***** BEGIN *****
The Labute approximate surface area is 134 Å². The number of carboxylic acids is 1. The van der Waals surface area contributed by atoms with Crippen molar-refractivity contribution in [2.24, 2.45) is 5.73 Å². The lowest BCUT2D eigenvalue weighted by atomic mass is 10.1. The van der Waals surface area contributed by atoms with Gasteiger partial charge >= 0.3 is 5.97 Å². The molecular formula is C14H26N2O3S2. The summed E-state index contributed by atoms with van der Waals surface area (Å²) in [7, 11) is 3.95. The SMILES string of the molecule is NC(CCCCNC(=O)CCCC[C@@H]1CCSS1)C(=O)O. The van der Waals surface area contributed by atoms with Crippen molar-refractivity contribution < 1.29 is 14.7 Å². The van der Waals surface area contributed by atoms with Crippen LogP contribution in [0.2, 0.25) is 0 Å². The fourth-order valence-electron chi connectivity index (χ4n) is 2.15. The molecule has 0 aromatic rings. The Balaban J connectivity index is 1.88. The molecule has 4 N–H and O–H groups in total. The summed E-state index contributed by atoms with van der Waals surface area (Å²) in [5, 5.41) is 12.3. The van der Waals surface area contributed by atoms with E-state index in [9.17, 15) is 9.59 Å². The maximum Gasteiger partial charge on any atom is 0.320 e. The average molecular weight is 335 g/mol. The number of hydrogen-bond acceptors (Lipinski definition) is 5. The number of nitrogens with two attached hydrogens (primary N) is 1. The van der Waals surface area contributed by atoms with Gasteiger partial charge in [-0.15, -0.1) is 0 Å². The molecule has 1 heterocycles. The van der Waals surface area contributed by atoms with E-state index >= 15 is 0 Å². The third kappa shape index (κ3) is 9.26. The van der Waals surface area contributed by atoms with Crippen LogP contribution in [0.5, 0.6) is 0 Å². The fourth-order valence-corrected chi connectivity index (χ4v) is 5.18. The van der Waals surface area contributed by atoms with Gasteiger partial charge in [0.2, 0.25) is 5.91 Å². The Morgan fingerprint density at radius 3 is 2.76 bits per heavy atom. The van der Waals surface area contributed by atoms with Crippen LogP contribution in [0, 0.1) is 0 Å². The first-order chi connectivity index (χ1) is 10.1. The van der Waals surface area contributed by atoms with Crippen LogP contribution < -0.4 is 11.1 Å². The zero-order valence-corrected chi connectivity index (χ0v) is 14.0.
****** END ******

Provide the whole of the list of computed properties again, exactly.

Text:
The Labute approximate surface area is 134 Å². The number of carboxylic acids is 1. The van der Waals surface area contributed by atoms with Crippen molar-refractivity contribution in [2.24, 2.45) is 5.73 Å². The lowest BCUT2D eigenvalue weighted by atomic mass is 10.1. The van der Waals surface area contributed by atoms with Gasteiger partial charge >= 0.3 is 5.97 Å². The molecular formula is C14H26N2O3S2. The summed E-state index contributed by atoms with van der Waals surface area (Å²) in [7, 11) is 3.95. The SMILES string of the molecule is NC(CCCCNC(=O)CCCC[C@@H]1CCSS1)C(=O)O. The van der Waals surface area contributed by atoms with Crippen molar-refractivity contribution < 1.29 is 14.7 Å². The van der Waals surface area contributed by atoms with Crippen LogP contribution in [0.2, 0.25) is 0 Å². The fourth-order valence-electron chi connectivity index (χ4n) is 2.15. The molecule has 0 aromatic rings. The Balaban J connectivity index is 1.88. The molecule has 4 N–H and O–H groups in total. The summed E-state index contributed by atoms with van der Waals surface area (Å²) in [5, 5.41) is 12.3. The van der Waals surface area contributed by atoms with E-state index in [9.17, 15) is 9.59 Å². The maximum Gasteiger partial charge on any atom is 0.320 e. The average molecular weight is 335 g/mol. The number of hydrogen-bond acceptors (Lipinski definition) is 5. The number of nitrogens with two attached hydrogens (primary N) is 1. The van der Waals surface area contributed by atoms with Gasteiger partial charge in [-0.15, -0.1) is 0 Å². The molecule has 1 heterocycles. The van der Waals surface area contributed by atoms with E-state index >= 15 is 0 Å². The third kappa shape index (κ3) is 9.26. The van der Waals surface area contributed by atoms with Crippen LogP contribution in [0.5, 0.6) is 0 Å². The fourth-order valence-corrected chi connectivity index (χ4v) is 5.18. The van der Waals surface area contributed by atoms with Gasteiger partial charge in [0.2, 0.25) is 5.91 Å². The Morgan fingerprint density at radius 3 is 2.76 bits per heavy atom. The van der Waals surface area contributed by atoms with Crippen LogP contribution in [0, 0.1) is 0 Å². The first-order chi connectivity index (χ1) is 10.1. The van der Waals surface area contributed by atoms with Crippen LogP contribution < -0.4 is 11.1 Å². The zero-order valence-corrected chi connectivity index (χ0v) is 14.0.